• Flour millers score Turkey over 102-percent tariff


    The Philippine Association of Flour Millers Inc. (Pafmil) on Thursday stressed that the antidumping duty being sought against cheap Turkish flour is a “just and fair” effort by the local flour industry to level the playing field, in view of dumping allegations against Turkey.

    Pafmil Executive Director Ricardo Pinca said that Turkey dumps its flour too in many member-countries of the Association of Southeast Asian Nations (Asean), noting that Indonesia has imposed a 20-percent safeguard duty on Turkish flour on top of a previously existing 5-percent duty.

    Dumping occurs when a country like Turkey exports a commodity at prices lower than its domestic pricing.

    In 2010, while flour costs $600 a metric tons (MT), in Turkey, its export prices to Asean countries were only $284 to Indonesia, $276 to the Philippines, $317 to Thailand, $250 to Malaysia and $277 to Singapore.

    In 2011, the domestic price in Turkey was also $600 a MT but its export prices were much lower. It was $388 to Indonesia, $388 to Philippines, $455 to Thailand, $385 to Malaysia and $424 to Singapore.

    While Turkey raises a ruckus against Pafmil’s dumping duty petition, Pinca said that Turkey imposes a whopping 102.6- percent import duty on flour, effectively cutting off any foreign sourced flour in its country.

    “Yet, Turkey wants to dominate the flour industries of other countries by presenting itself as a cheap alternative source to local produce,” he said, adding that Turkey espouses foreign competition in other countries where it sells its cheap flour, while preventing foreign competitors in Turkish soil.

    “Due to subsidies provided by the government, Turkish millers are able to export flour, a finished product, at prices even lower than the raw material costs in other countries,” he said.

    In 2012 alone, the volume of Turkish flour arrivals in the Philippine grew by 84 percent.

    Pinca said that with the historical growth of Turkish flour exports to the Philippines pegged at 75 percent, he added that “it is just a question of time when Turkish flour will swamp the country and kill the local flour milling industry.”

    Without the local flour milling industry, Pinca stressed that Turkey would monopolize and have absolute control of the volume and pricing of flour available in the Philippines. In such a scenario, Turkey can jack up its flour prices and Filipinos would not be able to do anything about it, he added.

    Turkey’s position
    In a statement, the Turkish Embassy in Manila have expressed concerns and dismay over statements of the United States Wheat Associates (USWA) about the antidumping investigation.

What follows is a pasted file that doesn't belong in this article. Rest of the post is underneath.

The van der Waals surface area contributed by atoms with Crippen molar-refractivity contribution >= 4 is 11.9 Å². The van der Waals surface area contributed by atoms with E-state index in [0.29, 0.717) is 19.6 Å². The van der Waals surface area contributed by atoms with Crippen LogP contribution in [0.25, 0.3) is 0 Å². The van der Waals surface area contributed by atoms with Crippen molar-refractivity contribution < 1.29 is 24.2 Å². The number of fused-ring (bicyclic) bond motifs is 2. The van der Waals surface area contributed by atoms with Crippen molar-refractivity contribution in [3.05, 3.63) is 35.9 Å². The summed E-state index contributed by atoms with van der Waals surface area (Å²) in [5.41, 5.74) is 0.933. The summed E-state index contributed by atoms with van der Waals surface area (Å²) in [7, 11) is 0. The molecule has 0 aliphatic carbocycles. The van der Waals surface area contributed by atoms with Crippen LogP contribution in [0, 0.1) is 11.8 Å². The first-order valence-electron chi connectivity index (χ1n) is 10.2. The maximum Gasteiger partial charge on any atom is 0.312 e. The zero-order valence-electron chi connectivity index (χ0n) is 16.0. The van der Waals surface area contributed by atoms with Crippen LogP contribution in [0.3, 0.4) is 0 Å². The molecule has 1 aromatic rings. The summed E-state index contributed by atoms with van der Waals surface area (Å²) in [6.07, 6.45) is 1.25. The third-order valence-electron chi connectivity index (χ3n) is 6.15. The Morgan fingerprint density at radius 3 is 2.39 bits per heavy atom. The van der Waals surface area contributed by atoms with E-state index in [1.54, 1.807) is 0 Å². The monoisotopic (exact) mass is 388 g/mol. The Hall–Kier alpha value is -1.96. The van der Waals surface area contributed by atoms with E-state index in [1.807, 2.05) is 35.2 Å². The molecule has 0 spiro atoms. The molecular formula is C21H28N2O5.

“We believe that intervention of third parties to such investigations cannot be considered as appropriate, and we expect not to experience such unfortunate occasions any more,” it added.

    Earlier, the Washington-based export market development organization USWA hit Turkish government policies, which “encourage” flour dumping in the Philippines.

    Joseph Sowers, USWA assistant regional director for South Asia, said that the Turkish government employs a complex, inward processing scheme that creates disruptive incentives to its milling industry to export flour regardless of price.

    The Turkish government denied the allegation, noting that the scheme is fully compatible with the pertinent World Trade Organization regulations, which Turkey has also agreed, and Article VI of the General Agreement on Trade and Tariffs 1994 has allowed the usage of such scheme.

    The Turkish Embassy also emphasized that they perceive the Philippines as a close trading partner in Southeast Asia, giving great importance in promoting bilateral trade relations toward an upper level in years to come.

    As of 2012, the bilateral trade between the Philippines and Turkey exceeded $300 million and reached $150 million in the first five months of 2013.

    “Within this framework, I would like to state that Turkish wheat flour exports to the Philippines represent a major proportion, approximately 48 percent in 2012 and 39 percent in the first five months of 2013, of Turkey’s total commodity exports to the Philippines,” the Turkish Embassy said.


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